We’ve had a few tornado warnings this afternoon across North Texas, but it seems that flooding has been the most widespread impact reported thus far. A significant severe weather threat remains forecast this evening and tonight in Northeast Texas and in East Texas. Damaging straight-line winds, heavy rain, and some hail will also be possible as a squall line moves east into the Brazos Valley, Coastal Plains, Southeast Texas, and the Upper Texas Coast tonight. Hurricane-force straight-line winds are possible with the strongest segments in the squall line tonight in East Texas and Northeast Texas. Again, I have particular concerns about falling trees on roadways, vehicles, and structures. We’re in ‘nowcast’ mode with an emphasis on rapid-fire updates on our social media channels along with our live video tab. You can keep up with storms in your area with our free HD interactive weather radar.

23Z HRRR: Simulated weather model radar from 8 PM tonight through 12 PM Saturday. Click on the image for a larger version.

23Z HRRR: Simulated weather model radar from 8 PM tonight through 12 PM Saturday. Click on the image for a larger version.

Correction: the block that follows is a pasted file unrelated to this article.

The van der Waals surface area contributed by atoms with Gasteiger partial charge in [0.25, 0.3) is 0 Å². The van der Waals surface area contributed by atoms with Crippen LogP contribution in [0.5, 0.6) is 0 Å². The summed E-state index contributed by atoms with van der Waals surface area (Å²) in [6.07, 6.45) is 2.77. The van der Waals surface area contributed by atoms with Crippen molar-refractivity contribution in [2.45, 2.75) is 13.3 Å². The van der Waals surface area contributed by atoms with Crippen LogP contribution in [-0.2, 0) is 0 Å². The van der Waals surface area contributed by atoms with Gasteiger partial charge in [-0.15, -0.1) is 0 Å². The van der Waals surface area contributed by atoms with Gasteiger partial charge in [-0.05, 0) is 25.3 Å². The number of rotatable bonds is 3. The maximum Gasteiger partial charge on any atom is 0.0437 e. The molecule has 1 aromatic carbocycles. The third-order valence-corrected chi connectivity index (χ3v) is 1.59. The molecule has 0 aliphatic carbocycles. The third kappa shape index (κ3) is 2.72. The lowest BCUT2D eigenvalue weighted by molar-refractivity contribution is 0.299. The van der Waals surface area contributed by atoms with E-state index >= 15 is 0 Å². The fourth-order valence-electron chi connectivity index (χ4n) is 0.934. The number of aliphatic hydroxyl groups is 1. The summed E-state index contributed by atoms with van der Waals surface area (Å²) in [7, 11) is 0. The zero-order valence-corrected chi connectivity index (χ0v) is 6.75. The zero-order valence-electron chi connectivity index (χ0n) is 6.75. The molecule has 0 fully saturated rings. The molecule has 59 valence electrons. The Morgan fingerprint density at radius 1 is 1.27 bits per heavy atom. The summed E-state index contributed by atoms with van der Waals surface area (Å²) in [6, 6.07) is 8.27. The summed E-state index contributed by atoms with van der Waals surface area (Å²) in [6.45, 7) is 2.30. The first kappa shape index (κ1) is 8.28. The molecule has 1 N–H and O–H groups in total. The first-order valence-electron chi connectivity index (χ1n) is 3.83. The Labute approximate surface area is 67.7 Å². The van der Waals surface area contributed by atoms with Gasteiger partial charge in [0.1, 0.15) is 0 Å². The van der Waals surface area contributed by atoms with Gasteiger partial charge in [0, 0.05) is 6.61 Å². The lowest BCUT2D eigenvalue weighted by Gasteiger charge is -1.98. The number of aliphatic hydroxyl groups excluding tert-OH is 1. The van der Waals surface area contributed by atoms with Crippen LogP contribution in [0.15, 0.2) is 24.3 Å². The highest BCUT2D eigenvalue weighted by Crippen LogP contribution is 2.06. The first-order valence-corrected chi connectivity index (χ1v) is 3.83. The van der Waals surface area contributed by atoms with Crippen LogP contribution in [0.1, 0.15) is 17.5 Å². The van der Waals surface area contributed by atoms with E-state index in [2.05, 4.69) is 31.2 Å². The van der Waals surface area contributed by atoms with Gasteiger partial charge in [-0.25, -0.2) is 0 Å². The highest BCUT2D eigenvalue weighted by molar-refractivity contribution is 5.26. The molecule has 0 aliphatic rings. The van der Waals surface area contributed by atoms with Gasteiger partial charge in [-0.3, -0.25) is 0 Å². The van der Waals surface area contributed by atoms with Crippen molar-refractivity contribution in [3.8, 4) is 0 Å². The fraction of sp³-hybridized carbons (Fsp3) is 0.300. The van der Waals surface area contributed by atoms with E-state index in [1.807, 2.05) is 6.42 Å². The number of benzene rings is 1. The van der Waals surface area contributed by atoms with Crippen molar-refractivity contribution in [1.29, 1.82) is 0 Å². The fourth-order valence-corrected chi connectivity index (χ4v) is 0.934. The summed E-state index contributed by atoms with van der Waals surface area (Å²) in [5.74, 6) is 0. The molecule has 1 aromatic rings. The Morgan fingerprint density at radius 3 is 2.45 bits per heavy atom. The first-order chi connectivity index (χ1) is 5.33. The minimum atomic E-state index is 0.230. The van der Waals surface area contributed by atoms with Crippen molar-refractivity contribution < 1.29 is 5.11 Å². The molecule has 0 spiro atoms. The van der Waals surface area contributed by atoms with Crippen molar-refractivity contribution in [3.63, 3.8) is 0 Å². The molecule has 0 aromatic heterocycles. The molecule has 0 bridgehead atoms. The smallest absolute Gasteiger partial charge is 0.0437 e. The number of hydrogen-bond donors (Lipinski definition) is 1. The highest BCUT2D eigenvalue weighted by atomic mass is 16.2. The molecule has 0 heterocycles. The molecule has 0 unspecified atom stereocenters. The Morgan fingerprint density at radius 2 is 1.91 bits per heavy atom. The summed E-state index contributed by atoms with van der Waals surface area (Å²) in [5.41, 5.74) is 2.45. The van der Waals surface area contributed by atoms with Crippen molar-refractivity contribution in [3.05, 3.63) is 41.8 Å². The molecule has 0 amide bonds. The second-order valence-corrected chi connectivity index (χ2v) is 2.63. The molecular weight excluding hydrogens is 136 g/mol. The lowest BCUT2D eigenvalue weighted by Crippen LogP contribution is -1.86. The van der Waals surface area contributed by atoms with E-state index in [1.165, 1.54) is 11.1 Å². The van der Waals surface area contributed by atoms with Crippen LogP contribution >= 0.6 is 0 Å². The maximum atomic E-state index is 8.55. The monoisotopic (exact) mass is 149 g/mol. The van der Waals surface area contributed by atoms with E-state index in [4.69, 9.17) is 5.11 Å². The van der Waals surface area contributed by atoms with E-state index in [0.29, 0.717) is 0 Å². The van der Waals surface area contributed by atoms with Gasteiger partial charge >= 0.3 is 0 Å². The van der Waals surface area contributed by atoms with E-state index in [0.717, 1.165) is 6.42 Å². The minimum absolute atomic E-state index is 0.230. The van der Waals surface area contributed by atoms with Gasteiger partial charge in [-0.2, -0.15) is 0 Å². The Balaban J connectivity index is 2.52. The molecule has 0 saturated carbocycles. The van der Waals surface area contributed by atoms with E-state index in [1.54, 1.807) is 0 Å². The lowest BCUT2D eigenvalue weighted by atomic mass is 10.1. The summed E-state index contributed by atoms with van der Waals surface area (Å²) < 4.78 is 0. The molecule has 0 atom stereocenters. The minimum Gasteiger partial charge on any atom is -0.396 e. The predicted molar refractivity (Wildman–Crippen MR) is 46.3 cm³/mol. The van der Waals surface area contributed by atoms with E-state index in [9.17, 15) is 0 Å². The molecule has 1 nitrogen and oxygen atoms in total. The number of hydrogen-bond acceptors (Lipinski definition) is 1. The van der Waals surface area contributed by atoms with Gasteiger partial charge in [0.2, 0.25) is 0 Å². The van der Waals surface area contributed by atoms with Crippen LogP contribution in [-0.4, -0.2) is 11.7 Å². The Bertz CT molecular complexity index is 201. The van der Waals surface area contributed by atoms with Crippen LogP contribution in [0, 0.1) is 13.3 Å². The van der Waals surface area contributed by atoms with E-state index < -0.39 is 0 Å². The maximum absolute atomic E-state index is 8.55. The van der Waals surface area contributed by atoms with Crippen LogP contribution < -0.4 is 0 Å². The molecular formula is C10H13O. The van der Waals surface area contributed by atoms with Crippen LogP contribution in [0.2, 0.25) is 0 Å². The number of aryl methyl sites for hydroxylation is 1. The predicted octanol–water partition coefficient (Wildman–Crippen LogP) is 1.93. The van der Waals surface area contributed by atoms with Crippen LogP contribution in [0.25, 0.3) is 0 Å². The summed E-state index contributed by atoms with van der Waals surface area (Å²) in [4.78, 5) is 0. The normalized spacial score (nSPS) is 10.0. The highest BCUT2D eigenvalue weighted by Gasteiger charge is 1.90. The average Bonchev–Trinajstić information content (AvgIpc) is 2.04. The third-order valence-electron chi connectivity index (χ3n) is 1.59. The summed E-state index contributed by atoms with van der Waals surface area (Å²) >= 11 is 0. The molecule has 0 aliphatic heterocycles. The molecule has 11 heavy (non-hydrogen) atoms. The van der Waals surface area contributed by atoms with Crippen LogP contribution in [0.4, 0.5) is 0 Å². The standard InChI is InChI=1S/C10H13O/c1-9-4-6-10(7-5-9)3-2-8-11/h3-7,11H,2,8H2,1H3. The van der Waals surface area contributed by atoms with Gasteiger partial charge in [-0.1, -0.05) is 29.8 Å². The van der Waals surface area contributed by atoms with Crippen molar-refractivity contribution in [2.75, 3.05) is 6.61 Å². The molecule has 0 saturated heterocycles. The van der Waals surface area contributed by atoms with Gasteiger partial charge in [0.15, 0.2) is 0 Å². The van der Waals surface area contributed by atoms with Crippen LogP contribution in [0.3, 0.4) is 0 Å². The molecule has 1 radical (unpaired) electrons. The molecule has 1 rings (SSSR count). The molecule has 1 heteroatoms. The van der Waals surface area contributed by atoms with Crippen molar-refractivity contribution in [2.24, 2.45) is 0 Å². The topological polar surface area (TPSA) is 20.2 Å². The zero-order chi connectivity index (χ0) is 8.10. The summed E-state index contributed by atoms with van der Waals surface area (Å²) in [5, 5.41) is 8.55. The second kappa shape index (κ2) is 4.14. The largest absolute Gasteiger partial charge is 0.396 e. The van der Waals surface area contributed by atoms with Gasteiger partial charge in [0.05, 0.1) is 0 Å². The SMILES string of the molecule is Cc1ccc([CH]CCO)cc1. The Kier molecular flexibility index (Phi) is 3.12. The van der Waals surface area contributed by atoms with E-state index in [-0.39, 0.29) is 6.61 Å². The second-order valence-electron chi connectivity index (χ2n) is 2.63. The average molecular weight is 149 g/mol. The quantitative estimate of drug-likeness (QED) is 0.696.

Individual storms will move northeast at 50 MPH. The squall line itself will accelerate eastward in a few hours and continue to book it east into the Southeastern United States on Saturday. The line of storms is expected to be near Interstate 55 from Memphis, TN to Jackson, MS. Significant damaging winds are expected along with any ‘bowing’ segments within the squall line. Embedded tornadoes cannot be ruled out. Any individual thunderstorms ahead of the squall line, or supercelluar storm structures embedded within the squall line, could produce large hail and potentially a strong tornado.

The threat for severe weather will move east of Texas by 2 AM. In its wake? Light snow may fall in parts of the Texas Panhandle, West Texas, Big Country, and North Texas tonight and tomorrow morning. Minor accumulations of snow are possible.